Software exists to create an experience for a user, be it solving a problem or some other business value. Any development process that loses sight of that experience, even for a second, will miss opportunities to create something great.
Agile and Lean practices are crucial to creating products with great experiences. They put the customer at the center of the process and encourage team collaboration.
While those methodologies certainly don’t ignore users, or the design process, they don’t align the goals of designers with developers. This creates friction on development teams which slows our progress.
At D-I we have a few key truths that allow us to create great products for our customers:
Agile and lean processes have allowed us to get to where we are today, but recently we’ve realized that we have a fundamental problem in the way we structure our work. It’s not the fault of the process, but in the way we, and most of the industry, have implemented it:
By it’s very nature, this process separates the work designers and developers do. How can we ever hope to achieve shared understanding if we're not working together?
Most teams choose one of two ways to solve this problem. They design everything at the beginning and lose insight into development constraints and risks. By the time designers get their hands on the working product, their mind is already focused on the next thing.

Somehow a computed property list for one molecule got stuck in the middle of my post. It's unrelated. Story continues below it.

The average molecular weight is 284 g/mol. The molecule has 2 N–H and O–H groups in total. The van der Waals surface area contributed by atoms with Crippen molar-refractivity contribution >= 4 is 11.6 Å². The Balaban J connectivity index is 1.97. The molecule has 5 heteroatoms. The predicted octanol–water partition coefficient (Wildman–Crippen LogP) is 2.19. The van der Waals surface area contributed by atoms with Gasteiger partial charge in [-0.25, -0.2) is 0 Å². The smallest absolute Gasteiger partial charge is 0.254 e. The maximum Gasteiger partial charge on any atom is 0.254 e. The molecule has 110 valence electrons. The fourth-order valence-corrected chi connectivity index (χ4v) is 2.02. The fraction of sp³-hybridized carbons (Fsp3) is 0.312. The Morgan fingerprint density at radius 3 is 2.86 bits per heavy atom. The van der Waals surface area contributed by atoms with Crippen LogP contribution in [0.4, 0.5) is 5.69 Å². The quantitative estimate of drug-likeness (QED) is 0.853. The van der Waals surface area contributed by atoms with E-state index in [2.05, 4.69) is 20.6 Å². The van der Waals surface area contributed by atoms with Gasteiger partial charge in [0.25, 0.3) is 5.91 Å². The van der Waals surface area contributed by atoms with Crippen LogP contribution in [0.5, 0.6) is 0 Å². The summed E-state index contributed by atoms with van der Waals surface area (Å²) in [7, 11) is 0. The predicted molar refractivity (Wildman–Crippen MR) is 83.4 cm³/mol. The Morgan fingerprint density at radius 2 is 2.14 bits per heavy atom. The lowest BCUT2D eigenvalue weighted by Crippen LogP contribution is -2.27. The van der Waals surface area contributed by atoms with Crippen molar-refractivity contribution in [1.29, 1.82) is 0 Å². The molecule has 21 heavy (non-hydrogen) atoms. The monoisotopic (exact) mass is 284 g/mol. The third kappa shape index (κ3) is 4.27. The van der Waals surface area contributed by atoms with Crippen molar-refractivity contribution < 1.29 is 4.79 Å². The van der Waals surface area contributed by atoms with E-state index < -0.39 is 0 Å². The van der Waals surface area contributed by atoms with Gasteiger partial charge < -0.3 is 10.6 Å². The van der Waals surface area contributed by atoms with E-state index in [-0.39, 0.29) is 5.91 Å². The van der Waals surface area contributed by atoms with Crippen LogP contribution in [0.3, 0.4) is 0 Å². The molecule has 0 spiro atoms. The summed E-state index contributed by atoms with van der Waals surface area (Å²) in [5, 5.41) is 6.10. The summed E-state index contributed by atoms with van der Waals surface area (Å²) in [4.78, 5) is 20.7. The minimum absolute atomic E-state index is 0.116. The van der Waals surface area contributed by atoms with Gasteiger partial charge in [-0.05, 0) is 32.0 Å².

When that doesn’t work, design becomes an afterthought, hurriedly painted on at the end of the project. Developers make most of the decisions, and designers are forced into constraints that they don’t understand.
In both scenarios, the team never has the same holistic understanding at the beginning of a project. How can we expect anyone to work on a project without giving them all the same level of understanding from the very start?
At D-I, we’ve started developing like we design. Developers and designers pair on rounds of improvements instead of individual features. This allows everyone to think about the experience holistically, while still giving developers the ability to break up their work as they see fit.
Step 1: A designer and a developer meet (with coffee or beer) to sketch a vision for what their feature will accomplish. They talk through use cases and scenarios. They discuss what pieces will be trickier than others, and they talk about how it all fits together.
Step 2: Sitting next to each other, they start working together in broad strokes to deliver that improvement in its most basic form. The designer starts wire-framing and toying with graphical ideas. The developer puts some structure and the basic UI scaffolding in place.
Step 3: The developer and designer review what they just created. They talk about ideas for improvement and potential stumbling blocks they may encouter. They agree on what they need to accomplish for the next round of improvements, and start over again at step 2.
Step 4: They ship the feature when the customer is satisfied and start the process over with the next priority.
By changing the structure of our work, we are able to make small improvements to many features in parallel. This results in faster feedback cycles, each one refocusing us on the user-facing need we’re trying to fill. This keeps our minds on the value of the product as a whole, not just the feature we've been heads down on.